“We knew better than to tackle livestock, except for our seven chickens, which you’ll see around the place — and the children, which at times can be like livestock,” said Costigan, who grew up in Camden.

The family of four — Patrick and Lorie Costigan and their sons Hugh, 9, and Sam, 18 — have worked hard to educate the public about their organic products and keep the crop healthy. Sam, now attending Hampshire College in Massachusetts for environmental studies and film, laid the stone walkways between the rows, and his younger brother now helps with nearly every aspect of the farm.

“Hugh has grown up knowing the varieties and taking care of the plants,” said Costigan to the visiting garden club. “He can answer your questions as well as I can.”

“There are multiple English and French varieties of lavender, and they all smell different and taste different,” said Costigan, who grows more than a dozen varieties.

French lavender is known for its potent scent, but in general, it has a bitter aftertaste and therefore isn’t ideal for culinary use. English lavender has a more subdued aroma but retains its brilliant purple color when dried and can be a chef’s secret ingredient.

Lavender isn’t always purple. In the high tunnel, they decided to grow dramatic French varieties with long, wispy wands and blooms of white, pink and purple that fade to silver when dried. Their English varieties “Jean Davis” and “Coconut Ice” bloom pink.

They sort the seed by hand. Their goal is to keep the farm family operated, and they only anticipate expanding to have 5,000-10,000 plants, though by then, they may graduate to a seed sorter.

Successful lavender gardening in Maine

Lavender has been grown all around the world. In ancient Egypt, it was used for cosmetics of the living and the dead (mummification), and the ancient Romans recognized lavender for its healing, from headaches to indigestion, and antiseptic properties — and also as an insect repellent. They also bathed in lavender, which is fitting since lavender is derived from the Latin word “lavare,” which means “to wash.” And throughout time, the royals of Europe have continued to use lavender in their linens and on their skin.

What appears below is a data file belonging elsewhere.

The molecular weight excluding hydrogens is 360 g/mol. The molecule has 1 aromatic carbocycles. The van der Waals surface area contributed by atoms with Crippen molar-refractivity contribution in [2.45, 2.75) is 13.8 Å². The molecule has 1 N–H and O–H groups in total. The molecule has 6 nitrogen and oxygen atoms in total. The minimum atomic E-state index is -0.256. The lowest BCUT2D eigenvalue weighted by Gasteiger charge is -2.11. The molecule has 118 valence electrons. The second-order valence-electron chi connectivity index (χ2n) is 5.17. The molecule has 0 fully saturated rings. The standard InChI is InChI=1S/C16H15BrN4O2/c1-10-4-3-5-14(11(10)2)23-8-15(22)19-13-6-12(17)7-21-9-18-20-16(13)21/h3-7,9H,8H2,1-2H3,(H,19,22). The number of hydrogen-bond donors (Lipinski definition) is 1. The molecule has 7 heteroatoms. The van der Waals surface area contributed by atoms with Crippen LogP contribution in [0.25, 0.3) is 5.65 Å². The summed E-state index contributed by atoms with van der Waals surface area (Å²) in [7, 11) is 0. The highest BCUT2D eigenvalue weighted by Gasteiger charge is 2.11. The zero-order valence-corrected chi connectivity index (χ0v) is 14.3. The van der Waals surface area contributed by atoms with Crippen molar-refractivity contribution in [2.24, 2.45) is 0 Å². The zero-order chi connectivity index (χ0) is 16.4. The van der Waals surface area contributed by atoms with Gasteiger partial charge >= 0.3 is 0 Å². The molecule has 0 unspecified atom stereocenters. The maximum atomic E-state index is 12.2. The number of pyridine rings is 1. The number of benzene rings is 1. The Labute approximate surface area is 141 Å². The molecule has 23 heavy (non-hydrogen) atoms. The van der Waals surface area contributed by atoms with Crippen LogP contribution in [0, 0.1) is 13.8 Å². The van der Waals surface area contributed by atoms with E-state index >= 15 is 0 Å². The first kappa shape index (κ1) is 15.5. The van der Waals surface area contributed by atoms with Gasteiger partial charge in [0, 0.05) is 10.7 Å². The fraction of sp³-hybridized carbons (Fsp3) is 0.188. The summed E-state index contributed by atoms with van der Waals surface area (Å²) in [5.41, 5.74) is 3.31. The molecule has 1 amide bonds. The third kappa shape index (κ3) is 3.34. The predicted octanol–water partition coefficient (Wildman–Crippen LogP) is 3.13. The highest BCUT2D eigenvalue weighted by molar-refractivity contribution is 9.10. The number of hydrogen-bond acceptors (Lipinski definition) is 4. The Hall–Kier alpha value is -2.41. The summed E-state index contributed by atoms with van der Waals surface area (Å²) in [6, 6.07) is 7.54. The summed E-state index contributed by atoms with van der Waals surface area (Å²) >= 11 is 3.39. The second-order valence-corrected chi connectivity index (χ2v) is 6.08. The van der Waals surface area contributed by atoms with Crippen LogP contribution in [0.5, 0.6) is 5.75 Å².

In the Victorian era, shakers began growing lavender commercially in the United States.

Today, just outside Montreal is the largest lavender farm in Canada and the second-largest lavender farm in North America, Bleu Lavande, with more than 300,000 lavender plants.

This told the Costigans that Maine’s cool climate couldn’t hold them back.

Lavender isn’t your typical nutrient-needy plant. It basically requires mock neglect.

“Lavender really likes poor, chalky, horrible soil,” said Costigan. “And if anything, our soil is lovely and too rich.”

Lavender is resistant to disease and pests, such as the common garden visitor, the white-tailed deer, but it’s susceptible to mold. The biggest thing to consider while planting lavender in Maine is drainage. Good soil drainage is essential, as is sunlight.